Local broiler group to Dar: Check online poultry sale

In Photo: This file photo shows chickens from a backyard facility in Central Luzon.

LOCAL broiler producers on Wednesday urged the Department of Agriculture (DA) to investigate the reported sale of illegal poultry meat online, which could be hosts of animal diseases.

In an open letter addressed to Agriculture Secretary William D. Dar, the United Broiler Raisers Association (Ubra) lamented the DA’s recent pronouncements that smuggling continues to occur despite having a “high level” of quarantine measures.

Ubra cited the BusinessMirror story in its letter that reported the DA’s appeal for smugglers to stop smuggling illegal pork products from banned countries like China to avert entry of animal diseases. See  DA: Stop pork smuggling to prevent entry of new swine flu, in the BusinesMirror, July 3, 2020.

The group asked Dar to “refrain from making appeals to importers and smugglers not to import banned meat and meat products from China.” “It is not only strange but it further emboldens those who are already breaking the law to do it some more,” the letter, dated July 7, read.

“In the first place, if the country really has a ‘high level’ of quarantine measures, then it is not necessary to make any appeal,” the letter added.

On July 2, the DA said Dar’s appeal to traders is to “be vigilant and there should not be any smuggling of pork and pork products from China,” in light of reports of new swine flu strain discovered in the East Asian country dubbed as G4, that could trigger a pandemic.

The DA said it is asking the businesses that smuggle illegal pork and pork products through the country’s seaports to stop their unscrupulous trade to protect the local livestock industries from animal diseases.

Despite having a “high level” of quarantine measures, the DA said some smugglers are still able to continue their practice of bringing in illegal meat products, which serve as a pathway for the entry of animal diseases such as African Swine Fever.

Illegal poultry meat trade

Ubra said the lack of a sound trade data system makes it hard for the government to address unfair trade and smuggling.

Worse, the group added, the government does not have physical facilities at customs borders to “effectively prevent the entry of diseases.”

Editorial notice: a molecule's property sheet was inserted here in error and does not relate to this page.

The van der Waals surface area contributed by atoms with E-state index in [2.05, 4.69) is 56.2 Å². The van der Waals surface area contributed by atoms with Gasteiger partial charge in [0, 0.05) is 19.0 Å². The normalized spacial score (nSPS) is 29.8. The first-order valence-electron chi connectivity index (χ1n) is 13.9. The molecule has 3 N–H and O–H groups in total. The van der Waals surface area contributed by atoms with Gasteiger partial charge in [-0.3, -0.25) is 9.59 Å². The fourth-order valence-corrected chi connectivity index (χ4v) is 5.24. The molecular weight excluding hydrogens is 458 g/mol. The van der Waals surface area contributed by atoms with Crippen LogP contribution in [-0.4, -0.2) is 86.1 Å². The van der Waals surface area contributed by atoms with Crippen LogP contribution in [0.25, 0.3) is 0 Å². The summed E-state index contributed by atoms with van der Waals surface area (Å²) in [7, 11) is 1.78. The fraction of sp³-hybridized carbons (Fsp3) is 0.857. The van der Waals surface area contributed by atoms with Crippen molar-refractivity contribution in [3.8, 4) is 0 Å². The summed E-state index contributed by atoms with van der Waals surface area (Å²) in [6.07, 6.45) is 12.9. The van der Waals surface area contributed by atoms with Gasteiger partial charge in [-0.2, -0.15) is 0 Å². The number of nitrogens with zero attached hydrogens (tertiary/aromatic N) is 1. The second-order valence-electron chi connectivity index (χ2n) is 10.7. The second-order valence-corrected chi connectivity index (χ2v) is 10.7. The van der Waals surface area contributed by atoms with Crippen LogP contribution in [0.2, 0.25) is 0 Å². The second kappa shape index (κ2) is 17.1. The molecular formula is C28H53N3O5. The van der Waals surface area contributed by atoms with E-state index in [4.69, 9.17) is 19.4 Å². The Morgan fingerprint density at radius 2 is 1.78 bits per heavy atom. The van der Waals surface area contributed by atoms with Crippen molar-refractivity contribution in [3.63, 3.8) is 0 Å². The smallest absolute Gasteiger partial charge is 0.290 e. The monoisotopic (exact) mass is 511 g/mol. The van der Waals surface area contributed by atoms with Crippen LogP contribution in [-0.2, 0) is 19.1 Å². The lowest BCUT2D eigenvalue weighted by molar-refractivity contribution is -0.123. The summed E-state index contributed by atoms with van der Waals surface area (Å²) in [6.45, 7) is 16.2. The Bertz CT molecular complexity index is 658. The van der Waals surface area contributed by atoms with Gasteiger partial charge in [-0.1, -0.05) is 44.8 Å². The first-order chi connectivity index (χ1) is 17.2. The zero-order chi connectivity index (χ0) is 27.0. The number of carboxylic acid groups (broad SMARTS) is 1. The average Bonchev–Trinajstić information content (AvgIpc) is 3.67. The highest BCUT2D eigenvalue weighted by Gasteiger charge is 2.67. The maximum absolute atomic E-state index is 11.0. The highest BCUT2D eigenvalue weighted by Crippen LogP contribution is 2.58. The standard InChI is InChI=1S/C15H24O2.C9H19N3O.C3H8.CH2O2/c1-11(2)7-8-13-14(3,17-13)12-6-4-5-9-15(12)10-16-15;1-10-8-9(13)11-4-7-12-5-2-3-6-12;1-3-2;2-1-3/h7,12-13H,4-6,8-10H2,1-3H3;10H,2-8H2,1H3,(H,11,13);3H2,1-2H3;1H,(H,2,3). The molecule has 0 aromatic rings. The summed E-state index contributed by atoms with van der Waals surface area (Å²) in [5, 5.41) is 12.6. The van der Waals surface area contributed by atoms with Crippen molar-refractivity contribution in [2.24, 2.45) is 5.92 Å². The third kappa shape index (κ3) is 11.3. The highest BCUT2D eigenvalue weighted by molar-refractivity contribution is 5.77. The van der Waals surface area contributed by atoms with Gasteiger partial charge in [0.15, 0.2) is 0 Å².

“We need both for our quarantine personnel to perform their duties well. There is no need to belabor here the devastation wrought by the African Swine Fever. A massive failure by the Bureau of Animal industry,” it said.

Ubra also questioned the DA on the status of its P2 billion worth of “modern” quarantine facilities that it promised to build to curb smuggling of agricultural goods and prevent entry of pests and transboundary animal diseases in the country.

“Last year, the President funded the construction of the first border cold-chain-ready quarantine facilities at the Bureau of Customs. What is the status of that project?” it asked.

“The absence of such facilities precludes any claim of a ‘high level’ of quarantine,” it added.

Last year, the DA said the Duterte cabinet approved the construction of five integrated border facilities, which cost about P400 million each, in Manila, Batangas, Bataan, Cebu and Davao. (Related story: https://businessmirror.com.ph/2019/12/23/das-p2-b-facility-to-fight-smuggling-in-use-by-2020)

Ubra also asked the DA to verify reports that poultry products, which are banned or are traded in an unlawful manner, are being sold openly online.

Ubra attached photos of these various products being sold through Viber and Instagram, including Hong Kong pigeon, imported frozen chicken offals with claimed 24 months of shelf life, thawed imported chicken leg quarters, thawed mechanically deboned meat of chicken, chicken products from Brazil with a shell life claim of 2 years, among others.

Citing industry sources, Ubra said the shelf life claims made by the poultry meat sellers were “unbelievable.”

“For whole chickens that were blast frozen directly from the line and with no break in the cold chain, the maximum shelf life until consumption is twelve months,” it said.

“If the chickens were cut into pieces, the shelf life is reduced to six months due to additional handling at above freezing temperature during cutting,” it added.


Leave a Reply

Your email address will not be published. Required fields are marked *

This site uses Akismet to reduce spam. Learn how your comment data is processed.

Previous Article

‘With billions in forgone revenue, time to rush economic reforms’

Next Article

Solon seeks probe into P4-billion national ID project

Related Posts